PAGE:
Home Bread-Bakers v124.n008.8

World's Easiest Yeast Bread, No Knead

Reggie Dwork <reggie@jeff-and-reggie.com>
Sun, 07 Apr 2024 22:33:39 -0700
* Exported from MasterCook *

                Bread, World's Easiest Yeast Bread, No Knead

Recipe By     :Nagi
Serving Size  : 12    Preparation Time :0:00
Categories    : Bread                           Bread-Bakers Mailing List
                 Hand Made                       Posted

   Amount  Measure       Ingredient -- Preparation Method
--------  ------------  --------------------------------
   3               cups  bread flour -- or all purpose (Note 1), 450g
   2                tsp  instant yeast -- or rapid rise (Note 2 for 
normal / active dry yeast)
   2                tsp  kosher salt -- NOT table salt (Note 3)
   1 1/2           cups  very warm tap water -- (375 ml), NOT boiling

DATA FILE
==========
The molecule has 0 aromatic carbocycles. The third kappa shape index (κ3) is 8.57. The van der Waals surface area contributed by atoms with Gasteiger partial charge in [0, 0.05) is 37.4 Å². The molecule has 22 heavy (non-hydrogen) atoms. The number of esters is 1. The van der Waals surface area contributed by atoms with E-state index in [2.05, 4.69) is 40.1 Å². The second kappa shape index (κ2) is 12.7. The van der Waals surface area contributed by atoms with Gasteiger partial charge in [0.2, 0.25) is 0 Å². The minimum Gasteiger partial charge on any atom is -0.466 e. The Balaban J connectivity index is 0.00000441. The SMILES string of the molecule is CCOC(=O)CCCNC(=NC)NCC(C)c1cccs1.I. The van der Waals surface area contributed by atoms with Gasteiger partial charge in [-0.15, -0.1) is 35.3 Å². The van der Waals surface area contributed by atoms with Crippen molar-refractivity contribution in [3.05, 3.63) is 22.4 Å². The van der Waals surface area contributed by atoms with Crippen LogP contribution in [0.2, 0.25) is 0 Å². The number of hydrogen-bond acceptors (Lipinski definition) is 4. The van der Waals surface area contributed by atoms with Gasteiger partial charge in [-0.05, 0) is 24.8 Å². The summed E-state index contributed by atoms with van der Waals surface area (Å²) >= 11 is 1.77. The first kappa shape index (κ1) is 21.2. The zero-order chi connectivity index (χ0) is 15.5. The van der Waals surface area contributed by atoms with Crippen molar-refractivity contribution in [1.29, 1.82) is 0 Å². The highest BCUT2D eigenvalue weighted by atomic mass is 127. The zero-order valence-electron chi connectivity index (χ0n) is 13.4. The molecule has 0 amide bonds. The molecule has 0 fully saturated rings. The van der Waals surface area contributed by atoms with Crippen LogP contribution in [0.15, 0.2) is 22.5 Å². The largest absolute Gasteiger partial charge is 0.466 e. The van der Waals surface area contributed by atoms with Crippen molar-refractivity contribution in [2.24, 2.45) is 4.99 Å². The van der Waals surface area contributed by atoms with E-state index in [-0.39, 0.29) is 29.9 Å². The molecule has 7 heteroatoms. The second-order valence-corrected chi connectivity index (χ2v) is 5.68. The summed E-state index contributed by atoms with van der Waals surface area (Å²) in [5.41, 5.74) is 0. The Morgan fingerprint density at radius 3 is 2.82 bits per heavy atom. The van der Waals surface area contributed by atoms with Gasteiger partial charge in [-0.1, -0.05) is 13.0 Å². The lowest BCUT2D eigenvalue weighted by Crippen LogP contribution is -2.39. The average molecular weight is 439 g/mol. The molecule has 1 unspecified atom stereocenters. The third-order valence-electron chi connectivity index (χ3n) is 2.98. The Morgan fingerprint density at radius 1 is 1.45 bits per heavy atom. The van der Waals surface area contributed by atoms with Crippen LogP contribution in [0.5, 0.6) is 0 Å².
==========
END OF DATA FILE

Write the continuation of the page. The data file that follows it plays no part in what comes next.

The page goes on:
or super hot (ie up to 55C/130F) (Note 4)
   1 1/2           tbsp  flour -- for dusting

Mix Dough: Mix flour, yeast and salt in a large bowl. Add water, then 
use the handle of a wooden spoon to mix until all the flour is 
incorporated. Dough will be wet and sloppy - not kneadable, but not 
runny like cake batter. Adjust with more water or flour if needed for 
right consistency ( Note 5).

Rise: Cover with cling wrap or plate, leave on counter for 2 - 3 
hours until it doubles in volume, it's wobbly like jelly and the top 
is bubbly. If after 1 hour it doesn't seem to be rising, move it 
somewhere warmer (Note 6).

Optional - refrigerate for flavour development (Note 9): At this 
stage, you can either bake immediately (move onto Step 5) or 
refrigerate for up to 3 days.